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Celebrating 30 years of active participation in Churches Together in England and Churches Together in Britain and Ireland



The Baptist Assembly agreed to join the new ecumenical instruments in 1989. Keith Jones marks this anniversary  



CTE Paul Goodliff Ruth Bottoms

Image | Baptist ministers Paul Goodliff and Ruth Bottoms at the 2018 Churches Together in England Forum. Paul became CTE General Secretary last year; Ruth is the Convenor of CTE’s Board of Trustees | Flickr | Jim Currin | CTE
 




Baptists Together (The Baptist Union of Great Britain) has, in general, always wanted to cooperate with other Christians in these islands. We were founder members of the large group of Protestant Churches in Britain and Ireland who created what today we call Christian Aid (1946) as a practical response; firstly to those suffering in the aftermath of the Second World War; and now as our churches-owned agency for addressing emergency and developmental issues throughout the two thirds world and campaigning for justice and peace with the strapline “we believe in life before death.”
 
At an earlier moment in 1942, the Baptist Union of Great Britain (BUGB) became a founder member of the British Council of Churches (BCC), the inaugural event being held in the Council Chamber of the old Baptist Church House in Southampton Row. BUGB participated in the life and work of the BCC with Dr E A Payne, when General Secretary, chairing the BCC Executive Committee from 1962 until 1971 and other key Baptists serving on the Assembly and on various committees and working groups. The Revd Basil Amey, a Baptist minister, was for many years Assistant General Secretary of the BCC.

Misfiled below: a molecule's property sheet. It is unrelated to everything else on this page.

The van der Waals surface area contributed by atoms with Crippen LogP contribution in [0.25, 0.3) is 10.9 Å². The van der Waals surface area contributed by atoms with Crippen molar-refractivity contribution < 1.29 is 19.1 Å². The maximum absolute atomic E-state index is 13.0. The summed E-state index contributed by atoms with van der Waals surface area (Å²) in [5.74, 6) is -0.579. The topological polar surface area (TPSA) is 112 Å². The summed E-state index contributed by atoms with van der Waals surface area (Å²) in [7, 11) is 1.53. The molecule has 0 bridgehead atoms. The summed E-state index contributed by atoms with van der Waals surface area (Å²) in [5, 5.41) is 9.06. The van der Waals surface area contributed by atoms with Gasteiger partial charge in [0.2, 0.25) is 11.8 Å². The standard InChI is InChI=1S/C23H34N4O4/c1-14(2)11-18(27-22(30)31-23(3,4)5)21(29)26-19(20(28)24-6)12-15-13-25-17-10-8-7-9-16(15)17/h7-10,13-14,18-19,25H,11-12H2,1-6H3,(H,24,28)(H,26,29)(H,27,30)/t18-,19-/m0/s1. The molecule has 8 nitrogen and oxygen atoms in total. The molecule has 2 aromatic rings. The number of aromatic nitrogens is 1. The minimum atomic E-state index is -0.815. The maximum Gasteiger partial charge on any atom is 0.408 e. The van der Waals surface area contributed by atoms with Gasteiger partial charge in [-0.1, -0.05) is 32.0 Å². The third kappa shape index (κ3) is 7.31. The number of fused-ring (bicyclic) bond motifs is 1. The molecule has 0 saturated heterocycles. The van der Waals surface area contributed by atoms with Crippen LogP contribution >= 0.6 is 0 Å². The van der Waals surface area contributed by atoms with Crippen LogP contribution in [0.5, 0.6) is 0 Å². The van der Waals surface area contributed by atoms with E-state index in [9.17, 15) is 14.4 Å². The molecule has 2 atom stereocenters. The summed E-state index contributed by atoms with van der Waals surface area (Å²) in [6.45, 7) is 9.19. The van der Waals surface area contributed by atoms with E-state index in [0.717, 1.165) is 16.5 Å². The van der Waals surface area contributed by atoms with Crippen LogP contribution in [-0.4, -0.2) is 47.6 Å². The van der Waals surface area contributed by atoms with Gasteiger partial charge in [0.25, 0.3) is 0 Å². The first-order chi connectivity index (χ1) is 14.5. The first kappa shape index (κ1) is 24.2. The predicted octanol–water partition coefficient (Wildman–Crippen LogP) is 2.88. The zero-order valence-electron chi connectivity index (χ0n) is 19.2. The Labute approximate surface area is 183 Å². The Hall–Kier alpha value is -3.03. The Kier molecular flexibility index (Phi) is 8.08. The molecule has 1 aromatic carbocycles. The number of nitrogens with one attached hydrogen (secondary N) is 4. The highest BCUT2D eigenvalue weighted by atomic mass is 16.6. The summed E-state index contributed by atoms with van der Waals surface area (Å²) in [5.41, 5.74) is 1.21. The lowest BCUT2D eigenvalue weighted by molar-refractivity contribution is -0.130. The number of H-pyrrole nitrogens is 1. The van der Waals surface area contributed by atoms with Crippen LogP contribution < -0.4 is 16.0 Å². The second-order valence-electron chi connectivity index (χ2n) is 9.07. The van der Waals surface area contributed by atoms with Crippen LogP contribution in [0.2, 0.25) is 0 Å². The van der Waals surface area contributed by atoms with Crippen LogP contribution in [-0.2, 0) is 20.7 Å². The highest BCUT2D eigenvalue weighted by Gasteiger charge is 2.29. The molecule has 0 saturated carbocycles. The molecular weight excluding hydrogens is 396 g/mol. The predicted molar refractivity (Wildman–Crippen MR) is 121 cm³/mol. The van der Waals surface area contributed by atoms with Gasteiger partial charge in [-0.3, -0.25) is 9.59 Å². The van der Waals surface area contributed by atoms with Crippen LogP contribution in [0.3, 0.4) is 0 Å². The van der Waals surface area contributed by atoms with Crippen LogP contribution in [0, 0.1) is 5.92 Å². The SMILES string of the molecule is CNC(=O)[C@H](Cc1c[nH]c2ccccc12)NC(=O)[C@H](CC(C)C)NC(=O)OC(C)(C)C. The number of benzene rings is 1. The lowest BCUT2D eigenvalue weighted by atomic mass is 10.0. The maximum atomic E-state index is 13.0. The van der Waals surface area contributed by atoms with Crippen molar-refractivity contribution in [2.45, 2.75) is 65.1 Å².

By the 1980s there was a major development of regional ecumenical groupings (County Ecumenical Councils), a growth in local ecumenical partnerships and in many places cooperation between Protestant churches and Catholic parishes in local settings.
 
Those in leadership in the British Council of Churches, including prominent British Baptists, believed the time had come to consider new ways of working together which might include the Roman Catholic Church and some of the rapidly growing Pentecostal and African and Afro Caribbean churches. An Inter Church Process was undertaken to explore the form of any new structure and in this British Baptists participated.
 
At the 1989 Baptist Assembly, by a vote of 74 per cent in favour, the decision was taken to join the new organisations – the Council of Churches for Britain and Ireland (CCBI) and Churches Together in England (CTE). The decisions caused difficulty for some members of the old BCC. The Baptist Union of Scotland felt unable to join Action for Churches Together in Scotland (ACTS) and CCBI. However, the Baptist Union of Wales did join CYTUN (Churches Together in Wales). The Presbyterian Church in Ireland decided not to join CCBI because of the participation of the Roman Catholic Church.
 
However, the new ecumenical instruments included many additional denominations, not least the Roman Catholic Church and several black-led churches. The inauguration of the CCBI in Liverpool was a splendid occasion with an opening formal meeting in the Anglican Cathedral followed by a procession to the Catholic Cathedral for a service of praise and worship.
 
British Baptists, including John Nicholson and Hugh Cross, had been prominent in working groups to establish the new ecumenical bodies. The staffing of the new instruments saw Roger Nunn appointed as Field Officer for the south of England in CTE and Keith Clements take on the international portfolio in CCBI. The financial commitment of the denominations to these new bodies across the four nations was seen as a mark of a fresh desire for a deeper ecumenical commitment and this phase lasted until the mid 2000s, when demands on denominational finances let to cut backs and scaling down in ecumenical organisations in four nation, national and regional settings. This has been described as a new ecumenical winter.